Aircraft manufacturer Pilatus’ staff were among the first to witness the maiden flight of the PC-24 Super Versatile Jet from Buochs airport in Switzerland on 11 May 2015. At 10.00 local time, the 1,800 staff, all of whom have been directly or indirectly involved in the PC-24 project, applauded the business jet as it taxied for takeoff. It took off from runway 07 in just under 600m and climbed to 10,000ft (3,000m) in around three minutes, The flight, during which the two pilots completed a series of tests, went exactly to plan as Prototype P01, call sign HB-VXA, flew across central Switzerland from Altdorf to Brünig via Engelberg, for a total of 55 minutes.

Test pilot Paul Mulcahy, who has some 11,000 hours under his belt, flew the PC-24 as pilot in command. He has already test flown countless aircraft types and has acquired a wealth of experience on twin-engine business jets.

During the flight the second pilot, Reto Aeschlimann, reported by radio from the cockpit: “Everything looks great so far! Beautiful handling – the PC-24 flies just as expected – a real Pilatus aircraft!”

Throughout the flight the PC-24 was accompanied and monitored by a PC-21. As is normal on maiden flights, the PC-24 landing gear was not retracted. Twelve flight test engineers watched the flight from the ground as they kept an eye on a stream of real-time flight data received from the aircraft. In recent months, the PC-24 handling characteristics had been trialled and refined during numerous tests using simulators and models placed in a wind tunnel. As part of the development team, the two pilots were involved in these tests; their role during the maiden flight was to verify the accuracy of the theoretical assumptions.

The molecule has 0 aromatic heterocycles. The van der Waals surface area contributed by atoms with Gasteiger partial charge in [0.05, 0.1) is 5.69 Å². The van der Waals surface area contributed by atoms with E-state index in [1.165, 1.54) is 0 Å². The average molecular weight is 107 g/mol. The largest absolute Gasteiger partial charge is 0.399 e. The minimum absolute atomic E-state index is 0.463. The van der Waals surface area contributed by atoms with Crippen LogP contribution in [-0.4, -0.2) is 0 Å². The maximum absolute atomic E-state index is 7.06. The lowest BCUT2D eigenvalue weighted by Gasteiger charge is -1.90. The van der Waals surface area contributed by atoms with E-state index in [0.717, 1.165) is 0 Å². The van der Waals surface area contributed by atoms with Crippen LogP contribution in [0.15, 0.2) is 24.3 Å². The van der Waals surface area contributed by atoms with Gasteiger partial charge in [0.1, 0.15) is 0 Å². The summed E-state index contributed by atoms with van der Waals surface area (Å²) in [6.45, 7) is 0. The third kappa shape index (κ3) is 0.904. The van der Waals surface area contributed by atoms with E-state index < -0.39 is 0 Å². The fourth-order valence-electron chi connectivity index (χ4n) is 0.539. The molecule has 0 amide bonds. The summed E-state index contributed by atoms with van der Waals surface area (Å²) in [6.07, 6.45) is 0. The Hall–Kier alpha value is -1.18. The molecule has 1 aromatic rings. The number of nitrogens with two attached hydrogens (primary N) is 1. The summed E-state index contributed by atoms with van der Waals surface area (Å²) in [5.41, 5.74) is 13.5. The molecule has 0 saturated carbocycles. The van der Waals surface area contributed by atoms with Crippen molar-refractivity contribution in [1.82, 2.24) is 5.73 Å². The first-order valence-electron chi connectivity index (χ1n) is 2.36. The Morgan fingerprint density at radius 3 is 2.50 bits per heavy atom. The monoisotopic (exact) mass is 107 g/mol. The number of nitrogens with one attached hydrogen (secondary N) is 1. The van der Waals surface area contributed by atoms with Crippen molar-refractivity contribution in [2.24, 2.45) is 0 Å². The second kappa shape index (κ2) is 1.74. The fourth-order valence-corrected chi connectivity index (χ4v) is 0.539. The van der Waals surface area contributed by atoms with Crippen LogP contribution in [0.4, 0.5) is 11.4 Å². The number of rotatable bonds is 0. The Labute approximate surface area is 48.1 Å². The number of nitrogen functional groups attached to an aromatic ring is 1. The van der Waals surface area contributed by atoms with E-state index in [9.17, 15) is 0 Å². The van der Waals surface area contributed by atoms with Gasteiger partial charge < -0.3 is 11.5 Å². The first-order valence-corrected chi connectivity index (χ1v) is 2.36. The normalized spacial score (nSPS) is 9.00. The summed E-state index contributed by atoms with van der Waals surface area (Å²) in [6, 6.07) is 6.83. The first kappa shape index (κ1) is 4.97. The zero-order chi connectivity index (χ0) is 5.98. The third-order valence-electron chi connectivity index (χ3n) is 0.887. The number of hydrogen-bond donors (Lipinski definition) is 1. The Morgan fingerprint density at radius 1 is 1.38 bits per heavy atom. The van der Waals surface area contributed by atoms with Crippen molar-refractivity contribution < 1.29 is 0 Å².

“It’s an emotional moment for sure, and another major milestone in the Pilatus and Swiss aviation history,” says Oscar J Schwenk, Chairman of the Board of Directors. “Seeing our new business jet take off on its maiden flight is something we’ve worked very hard for, and dreamed about for a long time.“

The onlookers burst into another round of applause on the aircraft’s return, as the wheels of the PC-24 gently came into contact with the tarmac, and Paul Mulcahy earned more applause as he left the cockpit.

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